Second, there is the aim of the highest possible common standards, which article 1 also calls for, meaning that there should be no exemptions or exceptions. The continued exclusion of exports to the U.S., constituting as they do over 50% of Canadian arms exports, is a significant omission. Canada will be undermining common standards by excluding a major arms importer and exporter that's unlikely to become a states party in the near future. Article 2 additionally emphasizes that the treaty is applicable to all exports covered under the scope, and article 5 calls on states to implement ATT in a consistent, objective, and nondiscriminatory manner. To our knowledge, there is no other country that enables such a specific export destination to be exempted from its legislation in its ratification or accession to the ATT. To do so would be both unusual and undermining to the core principles of the treaty. The very nature of the ATT is that it is global, the first treaty to regulate the trade of conventional weapons, and therefore aims for universal adherence to high common standards.
Third is the importance of absolute prohibitions and risk assessment. The heart of the treaty is in articles 6 and 7, which cover prohibitions and risk assessments. These articles are very clear and unambiguous that a state “shall not” authorize an arms transfer where it has knowledge the arms will be used in war crimes, in violation of international agreements to which it is a party, or where a risk assessment results in overriding risk. Canadian proposed legislation, which will allow the foreign affairs minister to merely take into account such risks, sets a much lower threshold. In our view, this would mean Canada would not be in compliance with the ATT.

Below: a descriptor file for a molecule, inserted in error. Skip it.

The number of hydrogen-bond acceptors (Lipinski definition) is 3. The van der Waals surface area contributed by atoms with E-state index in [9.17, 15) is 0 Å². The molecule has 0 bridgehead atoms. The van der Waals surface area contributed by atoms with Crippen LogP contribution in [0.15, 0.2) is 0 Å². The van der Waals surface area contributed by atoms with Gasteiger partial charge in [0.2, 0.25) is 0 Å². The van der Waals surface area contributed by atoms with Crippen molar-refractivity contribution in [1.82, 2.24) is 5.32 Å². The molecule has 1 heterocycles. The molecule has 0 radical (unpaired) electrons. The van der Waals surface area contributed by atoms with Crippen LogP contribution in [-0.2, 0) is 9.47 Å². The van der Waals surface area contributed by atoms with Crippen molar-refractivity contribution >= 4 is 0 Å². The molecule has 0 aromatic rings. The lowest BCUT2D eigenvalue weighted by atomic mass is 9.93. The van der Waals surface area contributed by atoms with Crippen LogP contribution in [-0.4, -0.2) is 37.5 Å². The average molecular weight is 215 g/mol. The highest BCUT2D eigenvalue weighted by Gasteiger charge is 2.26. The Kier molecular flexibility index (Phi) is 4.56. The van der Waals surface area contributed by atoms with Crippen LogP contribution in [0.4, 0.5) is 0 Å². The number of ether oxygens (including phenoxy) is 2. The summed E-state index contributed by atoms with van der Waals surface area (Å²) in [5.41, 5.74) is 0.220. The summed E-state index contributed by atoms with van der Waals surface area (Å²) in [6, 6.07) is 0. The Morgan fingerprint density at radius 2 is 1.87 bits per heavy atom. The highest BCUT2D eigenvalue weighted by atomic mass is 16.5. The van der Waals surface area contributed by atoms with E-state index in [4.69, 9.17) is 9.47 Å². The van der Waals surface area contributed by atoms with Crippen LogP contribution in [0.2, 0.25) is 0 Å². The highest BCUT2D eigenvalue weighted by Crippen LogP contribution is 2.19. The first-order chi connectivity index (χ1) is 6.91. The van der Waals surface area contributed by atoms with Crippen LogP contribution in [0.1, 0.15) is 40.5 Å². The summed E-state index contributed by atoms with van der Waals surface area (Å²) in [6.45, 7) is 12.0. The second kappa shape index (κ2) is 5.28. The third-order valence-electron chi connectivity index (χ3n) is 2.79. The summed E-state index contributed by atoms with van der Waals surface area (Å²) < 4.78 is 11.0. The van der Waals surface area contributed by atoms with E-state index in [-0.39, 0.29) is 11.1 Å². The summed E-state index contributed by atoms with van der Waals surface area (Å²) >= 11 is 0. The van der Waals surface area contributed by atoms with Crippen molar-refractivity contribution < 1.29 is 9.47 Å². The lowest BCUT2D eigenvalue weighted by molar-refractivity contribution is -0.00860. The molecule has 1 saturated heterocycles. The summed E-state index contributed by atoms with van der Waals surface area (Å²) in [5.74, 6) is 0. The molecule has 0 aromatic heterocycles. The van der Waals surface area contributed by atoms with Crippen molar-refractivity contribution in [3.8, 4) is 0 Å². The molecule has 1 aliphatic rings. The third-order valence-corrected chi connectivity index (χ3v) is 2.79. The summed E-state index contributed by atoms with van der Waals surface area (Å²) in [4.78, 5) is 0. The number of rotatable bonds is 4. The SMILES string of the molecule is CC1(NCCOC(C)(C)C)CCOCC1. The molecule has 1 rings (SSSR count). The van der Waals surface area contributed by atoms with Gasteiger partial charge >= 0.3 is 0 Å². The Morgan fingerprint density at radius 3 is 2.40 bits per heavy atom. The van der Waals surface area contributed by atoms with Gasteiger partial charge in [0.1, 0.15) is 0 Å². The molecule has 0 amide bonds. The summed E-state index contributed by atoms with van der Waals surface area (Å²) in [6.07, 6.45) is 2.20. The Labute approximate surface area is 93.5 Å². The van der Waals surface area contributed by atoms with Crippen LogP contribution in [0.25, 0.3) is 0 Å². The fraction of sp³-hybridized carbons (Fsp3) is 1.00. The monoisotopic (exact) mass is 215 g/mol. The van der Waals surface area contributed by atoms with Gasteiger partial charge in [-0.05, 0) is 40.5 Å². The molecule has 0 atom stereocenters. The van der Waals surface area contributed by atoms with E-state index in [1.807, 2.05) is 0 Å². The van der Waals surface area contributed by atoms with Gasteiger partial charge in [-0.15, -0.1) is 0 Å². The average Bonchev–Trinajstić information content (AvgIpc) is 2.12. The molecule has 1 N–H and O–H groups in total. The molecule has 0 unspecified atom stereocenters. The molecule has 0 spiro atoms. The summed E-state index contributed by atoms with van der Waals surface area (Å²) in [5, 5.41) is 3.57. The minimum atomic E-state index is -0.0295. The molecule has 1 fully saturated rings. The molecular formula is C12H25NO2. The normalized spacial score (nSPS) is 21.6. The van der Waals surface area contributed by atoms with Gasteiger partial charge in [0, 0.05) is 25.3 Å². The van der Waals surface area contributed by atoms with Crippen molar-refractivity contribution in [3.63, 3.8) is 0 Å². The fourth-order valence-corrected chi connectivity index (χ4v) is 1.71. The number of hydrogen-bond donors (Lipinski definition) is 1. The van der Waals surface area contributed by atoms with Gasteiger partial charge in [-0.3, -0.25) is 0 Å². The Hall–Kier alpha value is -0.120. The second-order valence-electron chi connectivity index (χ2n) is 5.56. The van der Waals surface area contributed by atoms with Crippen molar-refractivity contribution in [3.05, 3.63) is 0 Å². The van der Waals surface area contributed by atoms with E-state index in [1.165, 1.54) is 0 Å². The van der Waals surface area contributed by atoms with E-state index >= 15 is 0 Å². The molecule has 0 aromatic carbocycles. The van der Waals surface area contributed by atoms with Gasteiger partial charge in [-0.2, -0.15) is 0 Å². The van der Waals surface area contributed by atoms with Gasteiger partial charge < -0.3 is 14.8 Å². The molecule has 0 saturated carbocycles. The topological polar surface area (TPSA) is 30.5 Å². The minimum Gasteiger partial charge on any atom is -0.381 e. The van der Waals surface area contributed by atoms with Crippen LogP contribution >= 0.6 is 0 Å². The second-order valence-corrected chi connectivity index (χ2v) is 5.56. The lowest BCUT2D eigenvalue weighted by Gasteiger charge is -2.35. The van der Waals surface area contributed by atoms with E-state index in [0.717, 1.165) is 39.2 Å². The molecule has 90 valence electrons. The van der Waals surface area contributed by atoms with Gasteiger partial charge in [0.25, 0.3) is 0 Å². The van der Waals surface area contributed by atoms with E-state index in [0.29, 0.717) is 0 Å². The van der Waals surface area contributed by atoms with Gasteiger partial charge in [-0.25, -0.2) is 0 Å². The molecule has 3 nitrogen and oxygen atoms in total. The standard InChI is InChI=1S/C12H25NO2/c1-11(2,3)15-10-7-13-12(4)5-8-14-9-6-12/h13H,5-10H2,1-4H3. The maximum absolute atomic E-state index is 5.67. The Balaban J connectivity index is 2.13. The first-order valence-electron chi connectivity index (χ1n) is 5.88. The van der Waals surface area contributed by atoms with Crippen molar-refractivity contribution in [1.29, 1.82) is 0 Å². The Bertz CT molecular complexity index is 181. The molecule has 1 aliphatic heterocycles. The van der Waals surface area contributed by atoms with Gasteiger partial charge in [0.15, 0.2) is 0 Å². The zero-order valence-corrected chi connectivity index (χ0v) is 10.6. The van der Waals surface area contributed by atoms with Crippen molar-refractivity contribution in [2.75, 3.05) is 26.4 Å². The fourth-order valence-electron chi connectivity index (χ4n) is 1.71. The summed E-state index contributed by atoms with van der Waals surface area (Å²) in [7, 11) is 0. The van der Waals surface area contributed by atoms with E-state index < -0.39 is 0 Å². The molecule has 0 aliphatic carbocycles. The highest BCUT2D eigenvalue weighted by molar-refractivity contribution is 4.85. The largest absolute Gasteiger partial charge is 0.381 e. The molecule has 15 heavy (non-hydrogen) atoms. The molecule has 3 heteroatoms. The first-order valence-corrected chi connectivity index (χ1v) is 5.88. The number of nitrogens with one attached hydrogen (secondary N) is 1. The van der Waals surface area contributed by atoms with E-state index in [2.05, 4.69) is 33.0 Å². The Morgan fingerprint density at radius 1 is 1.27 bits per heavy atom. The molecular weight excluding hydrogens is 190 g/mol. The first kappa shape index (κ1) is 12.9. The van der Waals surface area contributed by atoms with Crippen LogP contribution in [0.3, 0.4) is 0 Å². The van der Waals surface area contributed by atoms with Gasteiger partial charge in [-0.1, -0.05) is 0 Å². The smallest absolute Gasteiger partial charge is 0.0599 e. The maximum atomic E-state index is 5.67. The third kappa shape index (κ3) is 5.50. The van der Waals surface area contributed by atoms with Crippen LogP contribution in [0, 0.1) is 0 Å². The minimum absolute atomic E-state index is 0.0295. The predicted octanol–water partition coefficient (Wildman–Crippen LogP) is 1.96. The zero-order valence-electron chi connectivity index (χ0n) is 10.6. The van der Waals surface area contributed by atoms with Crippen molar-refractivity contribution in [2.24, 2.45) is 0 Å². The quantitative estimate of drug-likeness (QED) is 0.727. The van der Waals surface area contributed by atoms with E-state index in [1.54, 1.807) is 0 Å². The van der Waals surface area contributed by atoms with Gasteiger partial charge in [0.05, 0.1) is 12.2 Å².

Additionally, I would like to encourage you to consider appropriate parliamentary structures that would enhance oversight and transparency. We have found around the world a strong correlation between active parliamentarians in both the speed of ratification and accession and effective treaty implementation. In the U.K., for example, the committee on arms export controls functions as an additional cross-party oversight mechanism, which holds ministers to account and hears evidence from expert stakeholders.
Finally, I would draw your attention to the inclusion in article 7 of specific language on “gender-based violence”, mandating the risks of gender-based violence to also be considered as part of the authorization assessment. This is the first treaty ever to include specific language on GBV and its operative provisions, and I encourage the Canadian government to explore all possible ways to ensure that this groundbreaking aspect of the treaty is implemented.
In conclusion, the two most important flaws in the proposed legislation, which I encourage you to reconsider, are, first, that Bill C-47 does not cover arms exports to the U.S. and that this therefore leaves a large percentage of exports that will be excluded from the treaty provisions, and, second, the lack of legal limits on the discretionary power available to the foreign affairs minister.
Control Arms supports the universalization and implementation of the ATT, and we believe that it can have a positive humanitarian and human rights impact. We urge you to seize this opportunity to reposition Canada once again as a leader in disarmament and peace-building and to demonstrate the highest possible standards in bringing the arms trade under control.